"They want the financial councils to be more than just in name. They want to know how the money is spent," said Eileen Flynn, author of "Catholics at a Crossroads." "Nowhere in the Bible does it say that the bishop has carte blanche over the money that comes in."

According to a Times Union poll of Capital Region Catholics in April, many Catholics expressed concern that the scandal would take a toll on parishioners' donations. However, contributions to this year's Bishop's Appeal fund-raising drive are up slightly compared to a year ago, according to Ken Goldfarb, a diocese spokesman.

The national review board created after Dallas has commissioned a survey by the John Jay College of Criminal Justice in New York City to determine the extent of sexually abusive priests and the number of victims to come forward since 1950.

"It is going to shed a lot of light in a lot of dark corners and I think -- as the Bible says -- the truth will set us free," said William R. Burleigh, a retired media executive who sits on the 11-member review board.

"There are people, large numbers of Catholics who are angry and embarrassed and disillusioned and I think what we are doing will be restorative," Burleigh said.

The Times Union poll found half of Capital Region Catholics believe Hubbard should be more open and aggressive in handling priests accused of sexually abusing children.

In a letter to Catholics in this week's Evangelist newspaper, Hubbard said: "I assure you that we continue to learn from the mistakes of the past and are committed to doing everything possible to make the protection of children and young people, healing for victims and their families, and the removal from ministry of any clergy or church personnel who have abused their position of sacred trust an urgent priority for our Diocese." Timeline

June 14, 2002 -- U.S. Conference of Catholic Bishops in Dallas adopts Charter for the Protection of Children and Young People, requiring zero-tolerance for priests who sexually abuse children.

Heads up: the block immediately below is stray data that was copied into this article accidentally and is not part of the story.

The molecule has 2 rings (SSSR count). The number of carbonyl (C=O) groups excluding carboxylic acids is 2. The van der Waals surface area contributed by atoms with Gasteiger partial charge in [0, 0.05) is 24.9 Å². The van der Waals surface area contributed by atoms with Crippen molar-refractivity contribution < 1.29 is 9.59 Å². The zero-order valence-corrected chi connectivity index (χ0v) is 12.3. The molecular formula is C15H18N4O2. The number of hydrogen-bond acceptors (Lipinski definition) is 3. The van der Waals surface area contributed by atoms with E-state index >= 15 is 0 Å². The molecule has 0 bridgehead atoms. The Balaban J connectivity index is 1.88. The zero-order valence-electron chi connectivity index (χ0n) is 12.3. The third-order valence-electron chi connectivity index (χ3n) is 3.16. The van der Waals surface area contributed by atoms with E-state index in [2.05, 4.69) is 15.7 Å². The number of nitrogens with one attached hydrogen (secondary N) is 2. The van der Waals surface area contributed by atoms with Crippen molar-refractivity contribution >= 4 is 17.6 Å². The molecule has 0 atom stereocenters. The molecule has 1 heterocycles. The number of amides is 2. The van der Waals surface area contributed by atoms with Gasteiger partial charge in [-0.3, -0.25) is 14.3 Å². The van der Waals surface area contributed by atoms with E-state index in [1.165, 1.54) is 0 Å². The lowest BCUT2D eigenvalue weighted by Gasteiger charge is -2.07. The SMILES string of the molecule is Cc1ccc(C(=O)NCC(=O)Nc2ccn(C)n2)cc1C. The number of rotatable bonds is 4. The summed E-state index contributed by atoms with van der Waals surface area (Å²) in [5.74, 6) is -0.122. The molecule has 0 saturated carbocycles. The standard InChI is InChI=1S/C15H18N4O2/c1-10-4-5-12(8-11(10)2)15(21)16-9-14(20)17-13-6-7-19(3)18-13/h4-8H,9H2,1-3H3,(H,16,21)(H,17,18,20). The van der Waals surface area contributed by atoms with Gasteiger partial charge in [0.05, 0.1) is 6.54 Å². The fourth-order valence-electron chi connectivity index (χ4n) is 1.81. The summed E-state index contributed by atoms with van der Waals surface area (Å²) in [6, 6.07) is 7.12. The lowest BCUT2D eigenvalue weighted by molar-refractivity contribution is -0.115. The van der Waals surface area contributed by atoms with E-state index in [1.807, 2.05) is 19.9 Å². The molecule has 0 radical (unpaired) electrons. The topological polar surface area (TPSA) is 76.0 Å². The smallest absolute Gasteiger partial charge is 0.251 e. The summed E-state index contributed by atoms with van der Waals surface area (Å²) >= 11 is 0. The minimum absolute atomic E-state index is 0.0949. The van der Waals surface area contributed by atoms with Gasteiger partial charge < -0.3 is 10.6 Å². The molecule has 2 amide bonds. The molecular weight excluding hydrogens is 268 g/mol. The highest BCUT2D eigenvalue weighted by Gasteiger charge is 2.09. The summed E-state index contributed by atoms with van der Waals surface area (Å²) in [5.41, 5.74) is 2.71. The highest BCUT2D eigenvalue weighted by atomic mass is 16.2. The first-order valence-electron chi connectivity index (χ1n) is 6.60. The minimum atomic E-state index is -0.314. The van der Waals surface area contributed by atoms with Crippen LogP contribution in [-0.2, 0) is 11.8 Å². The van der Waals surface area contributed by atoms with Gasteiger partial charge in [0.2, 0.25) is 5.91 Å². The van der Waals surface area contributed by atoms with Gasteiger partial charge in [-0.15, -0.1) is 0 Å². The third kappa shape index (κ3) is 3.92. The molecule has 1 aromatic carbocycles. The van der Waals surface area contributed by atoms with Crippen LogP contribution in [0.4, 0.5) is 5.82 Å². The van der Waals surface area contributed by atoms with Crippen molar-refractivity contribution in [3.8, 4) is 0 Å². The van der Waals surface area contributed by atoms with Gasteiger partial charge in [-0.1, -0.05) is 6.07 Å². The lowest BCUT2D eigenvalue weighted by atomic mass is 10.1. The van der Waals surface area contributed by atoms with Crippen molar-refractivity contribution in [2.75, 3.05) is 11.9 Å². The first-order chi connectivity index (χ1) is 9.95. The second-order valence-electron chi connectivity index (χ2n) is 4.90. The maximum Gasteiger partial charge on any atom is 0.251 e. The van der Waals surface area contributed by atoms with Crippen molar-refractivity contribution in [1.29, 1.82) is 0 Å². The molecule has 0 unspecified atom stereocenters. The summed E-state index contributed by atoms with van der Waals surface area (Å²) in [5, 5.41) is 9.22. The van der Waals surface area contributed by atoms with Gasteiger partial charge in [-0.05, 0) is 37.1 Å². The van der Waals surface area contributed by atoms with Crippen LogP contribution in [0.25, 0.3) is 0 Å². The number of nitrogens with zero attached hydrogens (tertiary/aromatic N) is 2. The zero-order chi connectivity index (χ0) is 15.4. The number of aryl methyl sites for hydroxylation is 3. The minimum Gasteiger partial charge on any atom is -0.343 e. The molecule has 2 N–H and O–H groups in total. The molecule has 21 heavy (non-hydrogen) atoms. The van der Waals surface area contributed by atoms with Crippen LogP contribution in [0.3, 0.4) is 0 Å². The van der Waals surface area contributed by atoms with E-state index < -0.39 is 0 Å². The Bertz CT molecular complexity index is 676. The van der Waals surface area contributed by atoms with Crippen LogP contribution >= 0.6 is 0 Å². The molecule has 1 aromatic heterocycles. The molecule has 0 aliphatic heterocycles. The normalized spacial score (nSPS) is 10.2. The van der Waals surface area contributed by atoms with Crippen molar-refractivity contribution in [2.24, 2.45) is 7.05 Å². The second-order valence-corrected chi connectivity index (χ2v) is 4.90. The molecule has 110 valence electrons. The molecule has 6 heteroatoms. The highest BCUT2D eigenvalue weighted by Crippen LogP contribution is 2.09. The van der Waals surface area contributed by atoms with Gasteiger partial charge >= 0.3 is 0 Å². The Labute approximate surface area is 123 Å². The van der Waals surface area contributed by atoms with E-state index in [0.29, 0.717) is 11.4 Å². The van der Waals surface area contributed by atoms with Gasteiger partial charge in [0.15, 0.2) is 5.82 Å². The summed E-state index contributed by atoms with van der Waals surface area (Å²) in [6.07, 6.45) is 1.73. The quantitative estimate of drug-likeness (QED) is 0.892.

June 28 -- Bishop Howard Hubbard removes six priests for credible allegations of sexual abuse.

Oct. 10 -- Lawsuit accuses Albany Revs. John Bertolucci and Kenneth Doyle of trying to prevent a sex abuse victim from filing formal complaint.

Nov. 13 -- Bishops in Washington, D.C., approve formal zero-tolerance policy, loosening some requirements for reporting suspected abuse to the government.

November -- Albany Diocese announces hiring of new Victims' Assistance Coordinator, Teresa Rodrigues.

Dec. 13 -- Cardinal Bernard Law resigns as archbishop of Boston.

Jan. 19, 2003 -- Capital Region sex abuse victim discloses he received $150,000 from Albany Catholic Charities in summer 2002.

Feb. 2 -- The Rev. James Kelly, former principal of Keveny Academy in Cohoes, is suspended after a lawsuit accuses him of sexually abusing a teenager while working at Boys Town home for troubled children in Nebraska.

Feb. 3 -- Oregon judge temporarily bars Diocese of Baker from transferring assets to parishes after victims of sexual abuse allege an scheme to avoid liability.

Feb. 10 -- Long Island grand jury accuses Diocese of Rockville Centre of trying to silence victims, cover up crimes and avoid scandals.

Feb. 13 -- The Rev. Edward McDonagh cleared of sexual abuse allegations in Boston and resumes parish post.

Feb. 20 -- Archdiocese of St. Paul and Minneapolis, led by Archbishop Harry Flynn, says sexual abuse by priests cost $3.1 million over 14 years, with $700,000 paid from collection plate contributions.

Feb. 27 -- Church records made public detail how prelates in Albany and Boston transferred the Rev. Dozia Wilson, who had been accused of sexual misconduct, between parishes.

April 2 -- Diocese of San Bernardino, Calif., sues Archdiocese of Boston, accusing it of transferring a known sexual abuser without disclosing his past.

May 8 -- Schenectady County District Attorney Robert Carney launches investigation into allegations that an Albany priest stalked a man to prevent him from filing a complaint of sexual abuse.

June 2 -- To avoid criminal charges, Phoenix Bishop Thomas O'Brien admits he allowed priests accused of molesting minors to keep working with children.